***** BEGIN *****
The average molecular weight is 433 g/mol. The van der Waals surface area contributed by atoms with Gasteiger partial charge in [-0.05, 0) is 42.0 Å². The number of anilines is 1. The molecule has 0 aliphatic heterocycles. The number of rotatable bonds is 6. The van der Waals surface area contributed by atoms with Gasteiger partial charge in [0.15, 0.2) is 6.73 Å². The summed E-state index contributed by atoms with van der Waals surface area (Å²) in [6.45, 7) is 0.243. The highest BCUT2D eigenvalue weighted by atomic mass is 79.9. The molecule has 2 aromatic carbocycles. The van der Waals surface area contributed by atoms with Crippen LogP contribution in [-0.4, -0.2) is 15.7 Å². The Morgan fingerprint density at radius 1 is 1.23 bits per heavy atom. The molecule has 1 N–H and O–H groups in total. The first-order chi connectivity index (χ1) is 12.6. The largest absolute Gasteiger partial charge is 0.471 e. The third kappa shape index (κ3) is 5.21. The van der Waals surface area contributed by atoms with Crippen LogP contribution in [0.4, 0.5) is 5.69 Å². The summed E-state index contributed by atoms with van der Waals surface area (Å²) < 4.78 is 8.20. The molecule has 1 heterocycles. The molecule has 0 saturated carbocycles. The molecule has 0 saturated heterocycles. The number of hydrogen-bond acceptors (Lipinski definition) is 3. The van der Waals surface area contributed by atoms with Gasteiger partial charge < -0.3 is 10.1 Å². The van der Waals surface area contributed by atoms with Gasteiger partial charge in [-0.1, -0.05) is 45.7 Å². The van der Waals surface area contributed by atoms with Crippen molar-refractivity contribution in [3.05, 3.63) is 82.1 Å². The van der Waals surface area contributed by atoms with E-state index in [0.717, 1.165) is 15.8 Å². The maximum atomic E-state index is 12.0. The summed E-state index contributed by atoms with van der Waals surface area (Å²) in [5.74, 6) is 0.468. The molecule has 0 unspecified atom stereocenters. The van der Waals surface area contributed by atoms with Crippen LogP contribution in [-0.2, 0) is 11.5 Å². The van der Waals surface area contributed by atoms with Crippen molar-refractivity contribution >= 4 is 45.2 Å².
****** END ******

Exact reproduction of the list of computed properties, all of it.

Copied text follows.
The average molecular weight is 433 g/mol. The van der Waals surface area contributed by atoms with Gasteiger partial charge in [-0.05, 0) is 42.0 Å². The number of anilines is 1. The molecule has 0 aliphatic heterocycles. The number of rotatable bonds is 6. The van der Waals surface area contributed by atoms with Gasteiger partial charge in [0.15, 0.2) is 6.73 Å². The summed E-state index contributed by atoms with van der Waals surface area (Å²) in [6.45, 7) is 0.243. The highest BCUT2D eigenvalue weighted by atomic mass is 79.9. The molecule has 2 aromatic carbocycles. The van der Waals surface area contributed by atoms with Crippen LogP contribution in [-0.4, -0.2) is 15.7 Å². The Morgan fingerprint density at radius 1 is 1.23 bits per heavy atom. The molecule has 1 N–H and O–H groups in total. The first-order chi connectivity index (χ1) is 12.6. The largest absolute Gasteiger partial charge is 0.471 e. The third kappa shape index (κ3) is 5.21. The van der Waals surface area contributed by atoms with Crippen LogP contribution in [0.4, 0.5) is 5.69 Å². The summed E-state index contributed by atoms with van der Waals surface area (Å²) < 4.78 is 8.20. The molecule has 1 heterocycles. The molecule has 0 saturated carbocycles. The molecule has 0 saturated heterocycles. The number of hydrogen-bond acceptors (Lipinski definition) is 3. The van der Waals surface area contributed by atoms with Gasteiger partial charge < -0.3 is 10.1 Å². The van der Waals surface area contributed by atoms with Gasteiger partial charge in [-0.1, -0.05) is 45.7 Å². The van der Waals surface area contributed by atoms with Crippen molar-refractivity contribution in [3.05, 3.63) is 82.1 Å². The van der Waals surface area contributed by atoms with E-state index in [0.717, 1.165) is 15.8 Å². The maximum atomic E-state index is 12.0. The summed E-state index contributed by atoms with van der Waals surface area (Å²) in [5.74, 6) is 0.468. The molecule has 0 unspecified atom stereocenters. The van der Waals surface area contributed by atoms with Crippen LogP contribution in [-0.2, 0) is 11.5 Å². The van der Waals surface area contributed by atoms with Crippen molar-refractivity contribution >= 4 is 45.2 Å².